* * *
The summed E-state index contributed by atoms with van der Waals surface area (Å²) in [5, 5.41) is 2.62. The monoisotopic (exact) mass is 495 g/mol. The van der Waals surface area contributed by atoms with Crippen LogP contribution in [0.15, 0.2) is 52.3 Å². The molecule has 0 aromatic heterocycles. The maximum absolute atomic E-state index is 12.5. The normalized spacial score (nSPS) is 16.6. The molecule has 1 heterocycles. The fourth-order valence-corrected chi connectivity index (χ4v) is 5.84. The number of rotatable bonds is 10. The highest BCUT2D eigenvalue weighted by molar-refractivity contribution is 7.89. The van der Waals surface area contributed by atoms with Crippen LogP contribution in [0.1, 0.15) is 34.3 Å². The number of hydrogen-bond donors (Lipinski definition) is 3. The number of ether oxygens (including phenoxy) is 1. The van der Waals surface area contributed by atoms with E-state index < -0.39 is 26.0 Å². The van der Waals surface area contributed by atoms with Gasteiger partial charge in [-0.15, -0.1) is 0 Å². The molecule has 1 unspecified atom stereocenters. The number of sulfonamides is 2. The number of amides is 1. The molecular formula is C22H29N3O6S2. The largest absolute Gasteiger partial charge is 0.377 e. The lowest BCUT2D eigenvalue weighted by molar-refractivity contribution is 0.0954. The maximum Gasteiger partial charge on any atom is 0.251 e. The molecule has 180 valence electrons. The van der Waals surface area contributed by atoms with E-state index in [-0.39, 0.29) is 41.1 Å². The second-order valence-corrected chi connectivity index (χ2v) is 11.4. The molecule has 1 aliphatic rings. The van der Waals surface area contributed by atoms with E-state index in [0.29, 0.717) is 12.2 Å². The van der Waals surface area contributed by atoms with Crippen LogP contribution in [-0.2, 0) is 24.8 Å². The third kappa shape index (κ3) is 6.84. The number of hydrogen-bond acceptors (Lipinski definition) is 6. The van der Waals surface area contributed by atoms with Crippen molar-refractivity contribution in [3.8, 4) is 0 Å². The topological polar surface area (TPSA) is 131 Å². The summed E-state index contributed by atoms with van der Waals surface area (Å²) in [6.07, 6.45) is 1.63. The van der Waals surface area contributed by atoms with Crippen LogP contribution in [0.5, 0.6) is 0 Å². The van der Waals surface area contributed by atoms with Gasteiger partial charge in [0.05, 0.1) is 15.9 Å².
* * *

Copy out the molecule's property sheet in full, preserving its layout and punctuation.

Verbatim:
The summed E-state index contributed by atoms with van der Waals surface area (Å²) in [5, 5.41) is 2.62. The monoisotopic (exact) mass is 495 g/mol. The van der Waals surface area contributed by atoms with Crippen LogP contribution in [0.15, 0.2) is 52.3 Å². The molecule has 0 aromatic heterocycles. The maximum absolute atomic E-state index is 12.5. The normalized spacial score (nSPS) is 16.6. The molecule has 1 heterocycles. The fourth-order valence-corrected chi connectivity index (χ4v) is 5.84. The number of rotatable bonds is 10. The highest BCUT2D eigenvalue weighted by molar-refractivity contribution is 7.89. The van der Waals surface area contributed by atoms with Crippen LogP contribution in [0.1, 0.15) is 34.3 Å². The number of hydrogen-bond donors (Lipinski definition) is 3. The number of ether oxygens (including phenoxy) is 1. The van der Waals surface area contributed by atoms with E-state index < -0.39 is 26.0 Å². The van der Waals surface area contributed by atoms with Gasteiger partial charge in [-0.15, -0.1) is 0 Å². The molecule has 1 unspecified atom stereocenters. The number of sulfonamides is 2. The number of amides is 1. The molecular formula is C22H29N3O6S2. The largest absolute Gasteiger partial charge is 0.377 e. The lowest BCUT2D eigenvalue weighted by molar-refractivity contribution is 0.0954. The maximum Gasteiger partial charge on any atom is 0.251 e. The molecule has 180 valence electrons. The van der Waals surface area contributed by atoms with E-state index in [-0.39, 0.29) is 41.1 Å². The second-order valence-corrected chi connectivity index (χ2v) is 11.4. The molecule has 1 aliphatic rings. The van der Waals surface area contributed by atoms with E-state index in [0.29, 0.717) is 12.2 Å². The van der Waals surface area contributed by atoms with Crippen LogP contribution in [-0.2, 0) is 24.8 Å². The third kappa shape index (κ3) is 6.84. The number of hydrogen-bond acceptors (Lipinski definition) is 6. The van der Waals surface area contributed by atoms with Crippen molar-refractivity contribution in [3.8, 4) is 0 Å². The topological polar surface area (TPSA) is 131 Å². The summed E-state index contributed by atoms with van der Waals surface area (Å²) in [6.07, 6.45) is 1.63. The van der Waals surface area contributed by atoms with Crippen LogP contribution in [0.5, 0.6) is 0 Å². The van der Waals surface area contributed by atoms with Gasteiger partial charge in [0.05, 0.1) is 15.9 Å².